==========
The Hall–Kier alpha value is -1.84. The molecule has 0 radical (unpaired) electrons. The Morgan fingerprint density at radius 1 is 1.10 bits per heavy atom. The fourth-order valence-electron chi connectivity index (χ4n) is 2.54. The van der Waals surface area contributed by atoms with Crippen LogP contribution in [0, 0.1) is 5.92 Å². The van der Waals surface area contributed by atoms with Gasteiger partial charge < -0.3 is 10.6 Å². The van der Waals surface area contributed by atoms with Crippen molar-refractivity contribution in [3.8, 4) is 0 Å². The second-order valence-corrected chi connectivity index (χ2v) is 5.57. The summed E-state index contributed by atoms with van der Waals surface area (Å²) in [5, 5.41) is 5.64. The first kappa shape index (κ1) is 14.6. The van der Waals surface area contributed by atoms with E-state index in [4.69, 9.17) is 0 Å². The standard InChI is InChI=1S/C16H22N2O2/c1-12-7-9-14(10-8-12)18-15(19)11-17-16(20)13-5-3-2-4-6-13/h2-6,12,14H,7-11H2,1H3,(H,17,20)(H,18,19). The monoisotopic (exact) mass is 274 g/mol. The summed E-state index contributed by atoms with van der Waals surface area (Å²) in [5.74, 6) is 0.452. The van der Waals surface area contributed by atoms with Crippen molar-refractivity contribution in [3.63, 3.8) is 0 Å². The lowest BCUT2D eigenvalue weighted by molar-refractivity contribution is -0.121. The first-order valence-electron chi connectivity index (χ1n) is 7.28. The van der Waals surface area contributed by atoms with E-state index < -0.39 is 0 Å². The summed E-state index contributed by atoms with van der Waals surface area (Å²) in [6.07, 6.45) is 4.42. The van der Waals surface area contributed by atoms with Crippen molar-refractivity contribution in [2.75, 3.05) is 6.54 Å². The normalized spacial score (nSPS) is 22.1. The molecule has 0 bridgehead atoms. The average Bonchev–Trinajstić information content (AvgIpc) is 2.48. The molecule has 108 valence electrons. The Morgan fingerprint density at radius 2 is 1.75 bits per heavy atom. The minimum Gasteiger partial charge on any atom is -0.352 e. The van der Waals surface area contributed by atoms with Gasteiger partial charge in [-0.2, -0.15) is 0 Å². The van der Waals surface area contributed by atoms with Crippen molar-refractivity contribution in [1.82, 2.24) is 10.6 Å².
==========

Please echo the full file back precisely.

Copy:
The Hall–Kier alpha value is -1.84. The molecule has 0 radical (unpaired) electrons. The Morgan fingerprint density at radius 1 is 1.10 bits per heavy atom. The fourth-order valence-electron chi connectivity index (χ4n) is 2.54. The van der Waals surface area contributed by atoms with Crippen LogP contribution in [0, 0.1) is 5.92 Å². The van der Waals surface area contributed by atoms with Gasteiger partial charge < -0.3 is 10.6 Å². The van der Waals surface area contributed by atoms with Crippen molar-refractivity contribution in [3.8, 4) is 0 Å². The second-order valence-corrected chi connectivity index (χ2v) is 5.57. The summed E-state index contributed by atoms with van der Waals surface area (Å²) in [5, 5.41) is 5.64. The first kappa shape index (κ1) is 14.6. The van der Waals surface area contributed by atoms with E-state index in [4.69, 9.17) is 0 Å². The standard InChI is InChI=1S/C16H22N2O2/c1-12-7-9-14(10-8-12)18-15(19)11-17-16(20)13-5-3-2-4-6-13/h2-6,12,14H,7-11H2,1H3,(H,17,20)(H,18,19). The monoisotopic (exact) mass is 274 g/mol. The summed E-state index contributed by atoms with van der Waals surface area (Å²) in [5.74, 6) is 0.452. The van der Waals surface area contributed by atoms with Crippen molar-refractivity contribution in [3.63, 3.8) is 0 Å². The lowest BCUT2D eigenvalue weighted by molar-refractivity contribution is -0.121. The first-order valence-electron chi connectivity index (χ1n) is 7.28. The van der Waals surface area contributed by atoms with E-state index < -0.39 is 0 Å². The summed E-state index contributed by atoms with van der Waals surface area (Å²) in [6.07, 6.45) is 4.42. The van der Waals surface area contributed by atoms with Crippen molar-refractivity contribution in [2.75, 3.05) is 6.54 Å². The normalized spacial score (nSPS) is 22.1. The molecule has 0 bridgehead atoms. The average Bonchev–Trinajstić information content (AvgIpc) is 2.48. The molecule has 108 valence electrons. The Morgan fingerprint density at radius 2 is 1.75 bits per heavy atom. The minimum Gasteiger partial charge on any atom is -0.352 e. The van der Waals surface area contributed by atoms with Gasteiger partial charge in [-0.2, -0.15) is 0 Å². The van der Waals surface area contributed by atoms with Crippen molar-refractivity contribution in [1.82, 2.24) is 10.6 Å².